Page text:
The relationship between innovation and employmentFirm-level effects and a value chain framework

  1. Guillermo Arenas Díaz
Supervised by:
  1. Andrés Barge Gil Director
  2. Josef Johannes Heijs Director

Defence university: Universidad Complutense de Madrid

Year of defence: 2021

  1. José Carlos Fariñas García Chair
  2. Elena Huergo Orejas Secretary
  3. Catalina Martínez García Committee member
  4. Grabiele Pellegrino Committee member
  5. José Guimón de Ros Committee member
  1. Análisis Económico y economía cuantitativa

Type: Thesis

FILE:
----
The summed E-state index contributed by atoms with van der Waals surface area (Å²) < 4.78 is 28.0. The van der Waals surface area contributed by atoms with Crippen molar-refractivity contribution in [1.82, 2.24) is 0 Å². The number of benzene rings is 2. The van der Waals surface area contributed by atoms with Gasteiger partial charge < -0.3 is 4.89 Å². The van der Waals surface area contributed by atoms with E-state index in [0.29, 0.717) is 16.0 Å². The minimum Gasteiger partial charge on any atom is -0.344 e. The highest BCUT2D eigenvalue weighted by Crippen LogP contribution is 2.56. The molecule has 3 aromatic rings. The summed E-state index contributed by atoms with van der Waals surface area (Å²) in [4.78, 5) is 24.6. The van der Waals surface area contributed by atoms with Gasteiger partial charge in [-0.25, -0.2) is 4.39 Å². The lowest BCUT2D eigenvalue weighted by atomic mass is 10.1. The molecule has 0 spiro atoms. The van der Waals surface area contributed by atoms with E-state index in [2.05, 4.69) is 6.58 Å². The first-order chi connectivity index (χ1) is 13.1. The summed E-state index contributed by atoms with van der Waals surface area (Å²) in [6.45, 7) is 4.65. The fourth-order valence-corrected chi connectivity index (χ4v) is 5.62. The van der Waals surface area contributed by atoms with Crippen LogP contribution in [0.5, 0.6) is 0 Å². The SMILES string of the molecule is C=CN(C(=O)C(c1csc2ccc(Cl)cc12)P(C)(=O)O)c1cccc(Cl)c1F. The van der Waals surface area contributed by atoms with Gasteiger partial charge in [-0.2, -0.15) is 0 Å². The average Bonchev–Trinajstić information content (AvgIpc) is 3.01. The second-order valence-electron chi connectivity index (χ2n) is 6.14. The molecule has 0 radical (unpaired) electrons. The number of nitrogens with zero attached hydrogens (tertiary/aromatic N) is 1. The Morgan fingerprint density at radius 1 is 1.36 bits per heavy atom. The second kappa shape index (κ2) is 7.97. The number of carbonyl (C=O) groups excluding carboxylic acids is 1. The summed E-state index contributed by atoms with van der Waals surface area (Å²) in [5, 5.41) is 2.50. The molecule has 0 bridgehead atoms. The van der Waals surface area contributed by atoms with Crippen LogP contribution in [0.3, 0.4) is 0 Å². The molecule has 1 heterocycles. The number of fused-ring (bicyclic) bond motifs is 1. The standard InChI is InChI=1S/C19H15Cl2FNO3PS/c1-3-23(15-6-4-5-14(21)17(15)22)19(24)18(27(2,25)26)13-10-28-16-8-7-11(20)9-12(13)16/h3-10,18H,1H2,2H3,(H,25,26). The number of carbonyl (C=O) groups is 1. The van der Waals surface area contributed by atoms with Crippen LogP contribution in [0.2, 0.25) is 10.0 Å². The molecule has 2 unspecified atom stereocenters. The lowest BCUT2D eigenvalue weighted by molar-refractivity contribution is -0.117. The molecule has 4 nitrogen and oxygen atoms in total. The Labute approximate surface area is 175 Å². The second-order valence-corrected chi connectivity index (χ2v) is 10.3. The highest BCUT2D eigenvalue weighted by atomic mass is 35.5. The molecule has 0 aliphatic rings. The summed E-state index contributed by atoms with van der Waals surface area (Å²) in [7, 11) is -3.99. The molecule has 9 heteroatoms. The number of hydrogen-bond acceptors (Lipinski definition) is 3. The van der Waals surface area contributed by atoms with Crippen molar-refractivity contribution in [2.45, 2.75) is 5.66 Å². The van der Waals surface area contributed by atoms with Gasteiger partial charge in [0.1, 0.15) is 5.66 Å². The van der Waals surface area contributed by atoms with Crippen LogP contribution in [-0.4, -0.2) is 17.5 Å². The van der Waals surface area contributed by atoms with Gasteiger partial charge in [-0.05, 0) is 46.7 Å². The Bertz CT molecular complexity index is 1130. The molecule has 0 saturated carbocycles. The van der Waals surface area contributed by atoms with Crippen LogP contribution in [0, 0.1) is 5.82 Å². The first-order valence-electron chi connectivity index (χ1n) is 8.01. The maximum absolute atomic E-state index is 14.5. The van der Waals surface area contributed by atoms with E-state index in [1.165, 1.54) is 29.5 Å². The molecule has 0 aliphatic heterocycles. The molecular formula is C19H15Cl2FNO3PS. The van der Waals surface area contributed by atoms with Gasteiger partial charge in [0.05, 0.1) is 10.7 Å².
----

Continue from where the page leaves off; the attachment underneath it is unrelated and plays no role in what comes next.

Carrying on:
Historically, sharp contradictions have marked the discussion about the effects of innovation on unemployment. It is easy to see that new industries created a large number of jobs. Autor (2015) argues that, historically, new industries have hired far more people than they have put out of work. Although follow the Schumpeter's (1947) idea of creative destruction jobs frequently associated with process innovation are destroyed, but at the same time, others generally related to product innovation are created (see Vivarelli, 2014). The creative destruction theory also applies to the types of workers. Innovation often negatively affects the demand for unskilled work, but it is complementary with skilled workers, according to Skill-Biased Technology Change (SBTC).Nowadays, robotization generates an intense debate on employment effects. It allows, in conjunction with artificial intelligence, a substantial intensification of the automation process and therefore implies a drastic impact on labor productivity, generating a different effect on overall employment demand (Acemoglu & Restrepo, 2017; Arntz, Gregory, & Zierahn, 2017; Dorn, 2015). However, these studies do not take into account the potential positive effects of the introduction of new products, which could generate new markets and stimulate employment again...